A licensed clinical social worker, Scott L. Miller earned his Master’s in Social Work at St. Louis University in 1979 and has worked with adults, children and the elderly in state and private hospitals in St. Louis city and county over thirty years. Working with psychiatric and drug/alcohol patients at the old Malcolm Bliss and St. Louis State Hospitals provided him with his early training and gave him his first taste of the street life captured in his second novel.

Long fascinated by the wonders of the human mind and an avid reader of psychological suspense and crime fiction novels, he quit writing exceptionally bad poetry and studied fiction writing under the late John Gardner and later at Washington University. He began writing and re-writing twenty versions of his first novel, The Interrogation Chair, in lieu of sleeping at night. The sequel, Counterfeit, a stand-alone second novel, was published October 2013 by Blank Slate Press. The Interrogation Chair has since been rewritten and is set for re-release November 1, 2014 by Blank Slate Press. To pre-order Interrogation and save 20% off the cover price, click on the following link:  

He is nearing completion on the third Mitchell Adams novel, working title The Virtual Suicide Machine, from his Chesterfield, MO, home where he lives with his wife Beta and their barn of beagles and cats. He occasionally finds time for sleep now, unless the animals hog the bed.

COUNTERFEIT, released OCTOBER 2013, took third place in the Walter Williams Major Work Award at the 99th Missouri Writers’ Guild Symposium.

COUNTERFEIT is now available on Amazon.com and Barnes&Noble.com. It takes awhile for a new novel to propagate into these systems, so for now you must type in Counterfeit, Scott Miller to bring up Counterfeit in both.

Available as an e-book for $8.99.


COUNTERFEIT is now available for sale in the Fiction and Literature aisles at the Chesterfield, MO, Barnes & Noble bookstore located at 1600 Clarkson Rd, phone (636) 536-9636.

Mitchell Adams is a social worker in private practice in present day St. Louis, reeling from his lover’s murder, who receives an urgent late-night plea to see a suicidal man in city jail, surprising because the request comes from Detective Baker, who tried to imprison him for murder last year. A black man from north St. Louis named Lonnie stands accused of armed robbery and counterfeiting 25 million dollars. The evidence points to an open and shut case, but Detective Baker insists there’s more to the story. Reluctantly, Mitch meets with Lonnie and, as he gradually earns Lonnie’s trust, he finds there is indeed much more to the story—enough to get them both killed.more…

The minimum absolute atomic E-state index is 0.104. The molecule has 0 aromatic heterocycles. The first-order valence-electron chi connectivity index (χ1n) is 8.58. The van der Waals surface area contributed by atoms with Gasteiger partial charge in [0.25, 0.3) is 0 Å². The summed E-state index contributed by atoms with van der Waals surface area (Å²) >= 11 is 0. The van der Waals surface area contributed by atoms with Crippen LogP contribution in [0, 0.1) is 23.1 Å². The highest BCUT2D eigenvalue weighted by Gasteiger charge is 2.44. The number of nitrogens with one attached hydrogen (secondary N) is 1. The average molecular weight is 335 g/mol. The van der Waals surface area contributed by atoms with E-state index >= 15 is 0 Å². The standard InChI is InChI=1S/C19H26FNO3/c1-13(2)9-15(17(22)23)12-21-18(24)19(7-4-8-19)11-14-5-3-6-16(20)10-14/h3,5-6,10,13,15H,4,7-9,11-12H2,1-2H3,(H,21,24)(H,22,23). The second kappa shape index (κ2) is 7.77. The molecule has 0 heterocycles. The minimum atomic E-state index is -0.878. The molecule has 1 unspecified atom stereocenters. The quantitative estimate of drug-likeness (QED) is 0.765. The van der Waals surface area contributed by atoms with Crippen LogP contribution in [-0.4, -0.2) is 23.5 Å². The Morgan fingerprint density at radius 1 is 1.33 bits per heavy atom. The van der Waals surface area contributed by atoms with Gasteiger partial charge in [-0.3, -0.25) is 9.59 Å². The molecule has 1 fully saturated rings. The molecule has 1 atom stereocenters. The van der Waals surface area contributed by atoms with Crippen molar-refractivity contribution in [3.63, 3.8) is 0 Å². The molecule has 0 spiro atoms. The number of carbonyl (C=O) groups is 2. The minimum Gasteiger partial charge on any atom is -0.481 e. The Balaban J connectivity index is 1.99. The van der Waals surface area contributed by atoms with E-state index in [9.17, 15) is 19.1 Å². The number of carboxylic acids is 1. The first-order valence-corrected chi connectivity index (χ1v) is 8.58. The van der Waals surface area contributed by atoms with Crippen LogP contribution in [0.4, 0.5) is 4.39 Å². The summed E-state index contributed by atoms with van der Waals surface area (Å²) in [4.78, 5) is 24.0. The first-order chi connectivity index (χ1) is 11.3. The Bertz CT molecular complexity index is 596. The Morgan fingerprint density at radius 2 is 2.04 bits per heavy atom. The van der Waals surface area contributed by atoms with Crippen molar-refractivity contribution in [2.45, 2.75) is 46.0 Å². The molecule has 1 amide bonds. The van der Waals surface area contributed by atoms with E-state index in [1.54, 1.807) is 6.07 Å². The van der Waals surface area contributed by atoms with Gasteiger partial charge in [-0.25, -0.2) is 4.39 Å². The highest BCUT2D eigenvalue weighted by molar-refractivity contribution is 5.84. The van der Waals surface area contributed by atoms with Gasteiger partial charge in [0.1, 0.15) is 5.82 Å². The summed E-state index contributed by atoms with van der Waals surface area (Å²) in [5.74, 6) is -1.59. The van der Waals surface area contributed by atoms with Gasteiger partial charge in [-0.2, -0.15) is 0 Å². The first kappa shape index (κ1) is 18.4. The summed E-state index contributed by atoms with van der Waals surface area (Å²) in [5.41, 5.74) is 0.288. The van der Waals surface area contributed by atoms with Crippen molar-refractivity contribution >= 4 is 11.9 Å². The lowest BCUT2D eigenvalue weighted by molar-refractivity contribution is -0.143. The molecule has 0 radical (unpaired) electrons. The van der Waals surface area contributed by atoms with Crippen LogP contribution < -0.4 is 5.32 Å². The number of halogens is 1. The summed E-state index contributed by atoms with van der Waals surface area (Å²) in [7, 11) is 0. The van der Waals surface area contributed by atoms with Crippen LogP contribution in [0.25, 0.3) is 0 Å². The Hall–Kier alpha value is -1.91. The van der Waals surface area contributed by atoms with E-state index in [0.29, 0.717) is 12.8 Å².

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Review from The St. Louis Post-Dispatch

by Harry Levins

Scott L. Miller

In his day job, Scott L. Miller of Chesterfield labors as a psychiatric and medical social worker in St. Louis and St. Louis County. So it’s hardly a surprise that the hero of Miller’s first two novels — that would be Mitch Adams — labors as a psychiatric and medical social worker in St. Louis and St. Louis County. Readers first met Adams in “The Interrogation Chair,” soon to be republished. Now, in “Counterfeit,” Adams gets called in to interview a young man arrested as part of a counterfeiting ring behind millions in well-done $100 bills. Yes, the suspect is guilty. But no, he’s not an evil lawbreaker. His share of the counterfeit cash goes to fellow St. Louisans who are down and out — down on their luck and out of money. The interesting part concerns the rest of the counterfeit bills — who has the money and what it will be used for. Although no reviewer should give away too much of a writer’s plot, it’s fair to say that those counterfeit bills are passing through some odd hands for an unusual purpose. Harry Levins of Manchester retired in 2007 as senior writer of the Post-Dispatch. more…

Interrogation is a psychological suspense/mystery novel populated with colorful and unique characters who may be willing to do anything–even kill–to keep their secrets hidden. Interrogation crosses over to whet the appetites of traditional detective story readers, keep whoodunit mystery fans guessing and satisfy forensic novel aficionados–with enough sex, conflict and intrigue to keep the action spicy and the story moving. Every character has a secret, even the protagonist. Will it be revealed, and how big a price will Mitch have to pay if the cat’s out of the bag?